For a more complete list of symptoms check out: what does depression feel like.
What should you avoid saying to a depressed friend?
Depression affects over 17 million adults in the U.S., so odds are you know a friend or a family member who is struggling. It can be upsetting to watch a loved one struggle, especially if you’re not sure how to help. It’s hard to understand exactly what someone is going through and it’s easy to say the wrong thing, even if you have the best of intentions. Sometimes it’s easier to start with what not to say. Here are some things to avoid saying to a friend experiencing depression, and some things to say instead.
Don’t blame them for their depression
No one chooses to have a mental health condition, though even people who are diagnosed with a condition like depression may feel like it’s a character flaw. It’s important to remember that depression is a medical condition and isn’t anyone’s fault. Saying things like “you just need to try and be more positive” or “you just need to make better life choices” can compound feelings of guilt, shame, and blame that a person with depression might already feeling. Instead, try to remind your friend that while they don’t deserve to be living with depression, they do deserve to start feeling better.
Don’t tell them they need to try harder
For someone living with depression, doing simple tasks like getting out of bed or brushing their teeth might feel impossible. If your friend is experiencing this, it’s normal to want to motivate them or encourage them to tackle their to-do list. After all, getting things done would make them feel so much better, right?! Maybe not. It’s important to understand that depression affects areas of the brain that control a person’s ability to complete tasks and feel motivated. So even your best pep talk isn’t going to suddenly give someone with depression the ability to take on tasks that they’re not up for. Instead of trying to motivate them or telling them to try harder, let them know you’re available to help and ask them how you can best support them.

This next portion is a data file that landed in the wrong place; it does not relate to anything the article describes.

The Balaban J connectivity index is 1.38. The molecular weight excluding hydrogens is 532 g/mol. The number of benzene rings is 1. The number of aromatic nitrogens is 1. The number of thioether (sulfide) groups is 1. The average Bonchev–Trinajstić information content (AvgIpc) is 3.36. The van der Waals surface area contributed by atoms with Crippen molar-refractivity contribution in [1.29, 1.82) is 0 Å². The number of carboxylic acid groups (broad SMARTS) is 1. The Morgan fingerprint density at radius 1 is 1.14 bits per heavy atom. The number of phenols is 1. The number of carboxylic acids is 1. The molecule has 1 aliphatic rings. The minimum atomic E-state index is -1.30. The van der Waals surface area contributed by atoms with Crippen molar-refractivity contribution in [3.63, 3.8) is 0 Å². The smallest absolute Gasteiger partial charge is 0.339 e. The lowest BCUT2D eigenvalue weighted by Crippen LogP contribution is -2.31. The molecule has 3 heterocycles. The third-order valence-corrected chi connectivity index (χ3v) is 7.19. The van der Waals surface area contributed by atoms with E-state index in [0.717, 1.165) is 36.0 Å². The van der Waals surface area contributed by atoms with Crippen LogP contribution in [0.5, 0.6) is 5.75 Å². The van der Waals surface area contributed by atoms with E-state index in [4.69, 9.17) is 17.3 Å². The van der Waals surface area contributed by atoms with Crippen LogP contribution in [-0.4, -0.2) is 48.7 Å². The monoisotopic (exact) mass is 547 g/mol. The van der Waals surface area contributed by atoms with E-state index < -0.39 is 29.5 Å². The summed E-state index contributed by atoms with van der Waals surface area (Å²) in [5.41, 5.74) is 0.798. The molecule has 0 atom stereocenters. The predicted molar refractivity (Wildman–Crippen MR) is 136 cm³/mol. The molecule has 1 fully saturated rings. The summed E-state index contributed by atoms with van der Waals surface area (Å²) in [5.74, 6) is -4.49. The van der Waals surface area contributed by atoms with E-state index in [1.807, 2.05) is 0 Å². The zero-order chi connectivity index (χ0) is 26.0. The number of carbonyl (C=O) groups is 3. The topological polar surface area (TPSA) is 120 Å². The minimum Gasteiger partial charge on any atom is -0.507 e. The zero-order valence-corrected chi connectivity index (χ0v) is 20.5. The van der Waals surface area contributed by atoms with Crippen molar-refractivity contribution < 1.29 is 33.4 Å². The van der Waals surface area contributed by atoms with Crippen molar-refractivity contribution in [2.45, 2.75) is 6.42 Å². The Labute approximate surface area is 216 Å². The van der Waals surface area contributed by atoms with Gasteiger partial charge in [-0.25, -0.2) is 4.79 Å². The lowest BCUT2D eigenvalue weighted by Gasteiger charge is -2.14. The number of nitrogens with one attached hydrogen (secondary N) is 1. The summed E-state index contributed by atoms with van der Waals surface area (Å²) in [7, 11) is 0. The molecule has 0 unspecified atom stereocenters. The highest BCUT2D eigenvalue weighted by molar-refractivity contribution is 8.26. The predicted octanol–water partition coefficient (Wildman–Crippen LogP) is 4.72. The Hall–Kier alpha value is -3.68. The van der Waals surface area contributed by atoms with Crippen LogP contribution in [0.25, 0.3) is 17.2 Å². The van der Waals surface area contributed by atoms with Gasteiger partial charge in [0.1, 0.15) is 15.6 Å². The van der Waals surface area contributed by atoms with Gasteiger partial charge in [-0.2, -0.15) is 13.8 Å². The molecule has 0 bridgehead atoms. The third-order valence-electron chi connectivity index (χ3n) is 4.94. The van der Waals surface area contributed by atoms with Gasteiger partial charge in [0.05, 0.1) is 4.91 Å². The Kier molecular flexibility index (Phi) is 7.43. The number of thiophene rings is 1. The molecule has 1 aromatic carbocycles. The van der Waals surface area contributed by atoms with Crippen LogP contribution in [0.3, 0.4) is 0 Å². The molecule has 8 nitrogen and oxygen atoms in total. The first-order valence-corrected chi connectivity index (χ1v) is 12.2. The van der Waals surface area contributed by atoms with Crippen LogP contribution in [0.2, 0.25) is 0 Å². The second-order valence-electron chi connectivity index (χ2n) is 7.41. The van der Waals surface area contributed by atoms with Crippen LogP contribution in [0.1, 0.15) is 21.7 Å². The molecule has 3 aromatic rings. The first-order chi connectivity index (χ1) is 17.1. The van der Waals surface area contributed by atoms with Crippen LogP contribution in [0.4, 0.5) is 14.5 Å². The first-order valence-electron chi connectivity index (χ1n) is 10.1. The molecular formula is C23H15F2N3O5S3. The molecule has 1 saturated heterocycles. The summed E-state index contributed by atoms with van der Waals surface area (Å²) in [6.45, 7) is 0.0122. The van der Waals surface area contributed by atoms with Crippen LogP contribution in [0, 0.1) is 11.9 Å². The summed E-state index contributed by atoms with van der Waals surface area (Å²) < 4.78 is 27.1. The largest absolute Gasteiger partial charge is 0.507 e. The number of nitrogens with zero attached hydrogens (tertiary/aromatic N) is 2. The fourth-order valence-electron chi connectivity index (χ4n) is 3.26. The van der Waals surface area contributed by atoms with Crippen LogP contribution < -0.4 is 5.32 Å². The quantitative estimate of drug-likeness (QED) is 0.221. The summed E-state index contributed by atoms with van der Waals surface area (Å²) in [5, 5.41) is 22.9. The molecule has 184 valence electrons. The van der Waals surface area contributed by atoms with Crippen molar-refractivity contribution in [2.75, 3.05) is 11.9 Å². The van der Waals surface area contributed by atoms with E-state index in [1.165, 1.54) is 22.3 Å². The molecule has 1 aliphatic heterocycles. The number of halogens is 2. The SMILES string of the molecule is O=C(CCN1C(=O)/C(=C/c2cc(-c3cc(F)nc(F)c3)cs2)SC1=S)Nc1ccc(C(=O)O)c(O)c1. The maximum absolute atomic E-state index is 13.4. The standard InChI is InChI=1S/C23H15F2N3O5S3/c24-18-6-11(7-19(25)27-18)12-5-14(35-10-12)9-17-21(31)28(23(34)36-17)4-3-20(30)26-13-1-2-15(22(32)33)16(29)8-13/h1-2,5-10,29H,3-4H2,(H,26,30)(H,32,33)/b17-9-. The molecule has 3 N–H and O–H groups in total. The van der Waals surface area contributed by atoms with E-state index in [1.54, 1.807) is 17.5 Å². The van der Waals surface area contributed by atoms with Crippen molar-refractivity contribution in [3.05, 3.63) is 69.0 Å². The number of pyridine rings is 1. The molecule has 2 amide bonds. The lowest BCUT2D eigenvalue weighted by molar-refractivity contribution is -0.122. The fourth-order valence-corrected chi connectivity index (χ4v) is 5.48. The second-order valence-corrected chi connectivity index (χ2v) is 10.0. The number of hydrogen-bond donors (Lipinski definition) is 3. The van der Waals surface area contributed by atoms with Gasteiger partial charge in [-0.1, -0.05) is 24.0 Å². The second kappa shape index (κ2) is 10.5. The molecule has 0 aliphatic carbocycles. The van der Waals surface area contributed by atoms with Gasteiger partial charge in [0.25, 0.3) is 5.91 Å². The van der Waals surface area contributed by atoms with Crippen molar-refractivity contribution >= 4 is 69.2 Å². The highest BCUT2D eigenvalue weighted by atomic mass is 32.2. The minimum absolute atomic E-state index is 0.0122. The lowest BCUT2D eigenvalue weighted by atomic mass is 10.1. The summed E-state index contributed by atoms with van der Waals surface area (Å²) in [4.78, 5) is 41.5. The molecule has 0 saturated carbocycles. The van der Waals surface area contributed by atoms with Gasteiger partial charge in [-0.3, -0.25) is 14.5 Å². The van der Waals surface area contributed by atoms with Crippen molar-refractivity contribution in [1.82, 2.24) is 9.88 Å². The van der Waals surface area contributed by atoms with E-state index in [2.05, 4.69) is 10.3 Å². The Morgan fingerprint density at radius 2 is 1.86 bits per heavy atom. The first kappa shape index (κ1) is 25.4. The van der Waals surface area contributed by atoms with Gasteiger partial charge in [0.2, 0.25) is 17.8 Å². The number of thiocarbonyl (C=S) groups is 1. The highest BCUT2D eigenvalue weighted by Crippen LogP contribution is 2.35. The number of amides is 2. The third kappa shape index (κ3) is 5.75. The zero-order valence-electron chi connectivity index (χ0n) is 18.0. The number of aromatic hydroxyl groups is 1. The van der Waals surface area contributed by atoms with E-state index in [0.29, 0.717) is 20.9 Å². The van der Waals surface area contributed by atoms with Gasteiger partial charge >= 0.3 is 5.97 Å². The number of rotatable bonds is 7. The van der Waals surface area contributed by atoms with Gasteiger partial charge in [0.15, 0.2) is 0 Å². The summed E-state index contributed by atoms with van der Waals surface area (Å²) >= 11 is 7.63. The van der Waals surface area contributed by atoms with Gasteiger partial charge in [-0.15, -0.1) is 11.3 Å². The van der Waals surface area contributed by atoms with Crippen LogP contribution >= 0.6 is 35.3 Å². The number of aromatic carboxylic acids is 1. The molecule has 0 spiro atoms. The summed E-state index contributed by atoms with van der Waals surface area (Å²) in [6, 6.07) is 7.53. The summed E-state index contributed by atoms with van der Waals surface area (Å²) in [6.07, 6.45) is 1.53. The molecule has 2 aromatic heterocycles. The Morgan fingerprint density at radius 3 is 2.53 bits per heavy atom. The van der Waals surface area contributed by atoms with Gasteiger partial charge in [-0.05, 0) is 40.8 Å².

Don’t dismiss their feelings and moods
Your friend may find it helpful to talk about how they’re feeling, and you may not be sure how to respond—especially if you’ve never experienced depression yourself. It’s natural to want to relate to what they are going through or offer them solutions to their feelings. You may find yourself saying things like “sometimes I get sad too,” or “when I’m sad I just go work out.” But when we try to overly relate to someone or offer solutions this can feel invalidating or dismissive. Instead, try acknowledging that what they’re going through must be hard and reminding them you are there to support them however they need it.